Entrepreneurs are a resilient bunch; when a venture doesn’t work out, it is only a matter of time before they regroup and try another but, occasionally it may be necessary to find “traditional” employment in the interim. Presenting your special entrepreneurial skillsets to a potential employer may seem a daunting task initially, but in reality, the experiences and characteristics of an entrepreneur would be an asset to any organization. Here are 5 traits common amongst entrepreneurs and how to sell them to potential employers:
Companies crave people that are self motivated and driven to achieve results, traits that entrepreneurs have in abundance. The act of starting a business shows that you have the type of initiative that it takes to make stuff happen. You aren’t likely to wait around for a manager to tell you what to do, you see something that needs to be done and do it, period.
Use your resume and interviews to highlight your level of initiative by talking specifically about what problem you were trying to solve when you started your business and how you went about putting those solutions in motion. It doesn’t matter if your business didn’t work out, what matters is you took action and gave it your best shot.
2. Thrive against adversity
Interviewers love asking questions about past failures and how you’ve overcome them. They want to see that you are capable of learning from and owning up to your mistakes and failures. A failed business is perhaps one of the best stories to be able to share in this situation. It is your opportunity to talk about putting a great deal of effort into a venture that didn’t pan out as planned and you take ownership for its failure. You’ll come out looking like a champ that not only doesn’t let setbacks stop you but ultimately learn valuable lessons from them and be strengthened as a person and professional.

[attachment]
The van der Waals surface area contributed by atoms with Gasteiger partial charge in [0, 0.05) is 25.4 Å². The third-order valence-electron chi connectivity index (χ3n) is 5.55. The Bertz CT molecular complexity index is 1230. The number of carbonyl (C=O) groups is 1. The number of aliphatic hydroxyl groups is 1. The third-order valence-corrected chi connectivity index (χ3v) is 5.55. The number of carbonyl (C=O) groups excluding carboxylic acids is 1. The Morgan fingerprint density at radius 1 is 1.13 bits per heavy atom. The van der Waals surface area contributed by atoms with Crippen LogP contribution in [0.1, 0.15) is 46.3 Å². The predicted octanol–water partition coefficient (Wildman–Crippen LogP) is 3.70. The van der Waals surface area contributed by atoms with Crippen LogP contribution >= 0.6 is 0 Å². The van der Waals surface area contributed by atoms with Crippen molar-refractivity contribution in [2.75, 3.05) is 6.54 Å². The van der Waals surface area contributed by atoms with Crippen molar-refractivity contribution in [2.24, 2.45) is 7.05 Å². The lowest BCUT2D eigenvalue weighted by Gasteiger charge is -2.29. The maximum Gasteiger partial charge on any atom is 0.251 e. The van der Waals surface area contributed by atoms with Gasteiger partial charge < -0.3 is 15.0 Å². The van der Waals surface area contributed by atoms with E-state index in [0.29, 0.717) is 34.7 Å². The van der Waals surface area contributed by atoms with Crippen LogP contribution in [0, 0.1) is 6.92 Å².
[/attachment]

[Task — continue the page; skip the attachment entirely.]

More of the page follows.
3. Ability to be super focused on one thing…
As an entrepreneur you must become a master of your domain. Whatever goods or services your venture sold you were required to really focus and understand your marketplace. The intimate knowledge and domain expertise that an entrepreneur gains running their business is priceless to employers, even if the potential employer doesn’t operate in the same industry as your business. It shows you have the ability to focus and learn the ins and outs of the industry you’re in. Let employers know how you stay up to speed and have developed the ability to zero in on a subject and own it.
4. …but can do everything else too
Part of startup life is wearing the hats of salesperson, marketer, manager, web designer, intern, courier service and janitor. You probably have written blogs, given speeches and developed more than a few proposals. If there is something you don’t know how to do, caffeine and Google will quickly bring you up to speed. Your experiences being a generalist in your venture is highly valuable in today’s job market as we move more into an era of the “super productive” employee. The fact that you know at least a little about a variety of different areas means that not only can you handle jobs outside of your own, but that you understand the better picture of how the different individual functions of a business work together to achieve bigger picture goals.
5. A different perspective
Perspective is everything and entrepreneurs often have a way of looking at things that make tackling complex problems just part of a day’s work. Where some may see adversity or difficulty, the entrepreneur sees opportunity and reward. Running a business teaches you how to make the most out of what is available and how to innovate on the go. It is no wonder the rise of the “intrapreneur” is happening at companies large and small. Let potential employers know about your entrepreneurial lens and how you’ll bring a new perspective to their business.
The unique experience gained from taking the plunge into entrepreneurship is worth wearing as a badge of honor no matter if your venture thrived or not. If the time ever comes where it is necessary to join the workforce, be sure to let your future employer know about the many talents and traits your entrepreneurial spirit will bring into the workplace. They’ll be glad to have you, if even they are just a stop before taking on the challenge of startup life again.
Have you had to take a job while working on your next venture? I’d love to hear about it in the comments.
Ibrahim is a career switcher, tech consultant and entrepreneur that loves helping people find great careers either through finding the “perfect job” or creating their own. Check out his blog at ialamin.com and follow him on twitter @ialamin (He’ll gladly follow back, just say “Hi”)
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